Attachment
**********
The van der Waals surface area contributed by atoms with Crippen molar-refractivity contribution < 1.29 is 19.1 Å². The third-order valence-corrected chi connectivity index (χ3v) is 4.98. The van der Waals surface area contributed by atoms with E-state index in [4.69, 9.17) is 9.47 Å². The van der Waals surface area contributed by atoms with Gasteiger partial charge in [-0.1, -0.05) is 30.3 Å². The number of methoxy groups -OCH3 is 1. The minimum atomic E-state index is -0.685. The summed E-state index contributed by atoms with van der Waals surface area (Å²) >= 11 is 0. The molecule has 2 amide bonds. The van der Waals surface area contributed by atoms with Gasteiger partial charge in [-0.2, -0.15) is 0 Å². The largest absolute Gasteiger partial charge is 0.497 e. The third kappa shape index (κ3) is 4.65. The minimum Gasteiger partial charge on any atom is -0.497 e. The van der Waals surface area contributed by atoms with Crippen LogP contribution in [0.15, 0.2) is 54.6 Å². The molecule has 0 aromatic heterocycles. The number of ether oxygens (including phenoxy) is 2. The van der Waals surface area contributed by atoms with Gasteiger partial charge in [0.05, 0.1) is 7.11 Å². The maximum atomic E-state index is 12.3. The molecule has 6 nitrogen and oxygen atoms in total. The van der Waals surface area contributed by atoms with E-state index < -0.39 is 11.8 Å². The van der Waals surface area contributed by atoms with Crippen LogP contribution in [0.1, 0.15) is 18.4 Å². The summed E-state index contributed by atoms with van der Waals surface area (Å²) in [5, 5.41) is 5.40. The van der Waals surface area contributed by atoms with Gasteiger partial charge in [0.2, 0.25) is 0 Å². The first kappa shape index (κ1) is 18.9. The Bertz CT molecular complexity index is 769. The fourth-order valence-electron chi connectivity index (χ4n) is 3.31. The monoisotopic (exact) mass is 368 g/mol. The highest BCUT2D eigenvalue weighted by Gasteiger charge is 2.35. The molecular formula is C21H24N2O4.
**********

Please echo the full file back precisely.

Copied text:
The van der Waals surface area contributed by atoms with Crippen molar-refractivity contribution < 1.29 is 19.1 Å². The third-order valence-corrected chi connectivity index (χ3v) is 4.98. The van der Waals surface area contributed by atoms with E-state index in [4.69, 9.17) is 9.47 Å². The van der Waals surface area contributed by atoms with Gasteiger partial charge in [-0.1, -0.05) is 30.3 Å². The number of methoxy groups -OCH3 is 1. The minimum atomic E-state index is -0.685. The summed E-state index contributed by atoms with van der Waals surface area (Å²) >= 11 is 0. The molecule has 2 amide bonds. The van der Waals surface area contributed by atoms with Gasteiger partial charge in [-0.2, -0.15) is 0 Å². The largest absolute Gasteiger partial charge is 0.497 e. The third kappa shape index (κ3) is 4.65. The minimum Gasteiger partial charge on any atom is -0.497 e. The van der Waals surface area contributed by atoms with Crippen LogP contribution in [0.15, 0.2) is 54.6 Å². The molecule has 0 aromatic heterocycles. The number of ether oxygens (including phenoxy) is 2. The van der Waals surface area contributed by atoms with Gasteiger partial charge in [0.05, 0.1) is 7.11 Å². The maximum atomic E-state index is 12.3. The molecule has 6 nitrogen and oxygen atoms in total. The van der Waals surface area contributed by atoms with E-state index < -0.39 is 11.8 Å². The van der Waals surface area contributed by atoms with Crippen LogP contribution in [0.1, 0.15) is 18.4 Å². The summed E-state index contributed by atoms with van der Waals surface area (Å²) in [5, 5.41) is 5.40. The van der Waals surface area contributed by atoms with Gasteiger partial charge in [0.2, 0.25) is 0 Å². The first kappa shape index (κ1) is 18.9. The Bertz CT molecular complexity index is 769. The fourth-order valence-electron chi connectivity index (χ4n) is 3.31. The monoisotopic (exact) mass is 368 g/mol. The highest BCUT2D eigenvalue weighted by Gasteiger charge is 2.35. The molecular formula is C21H24N2O4.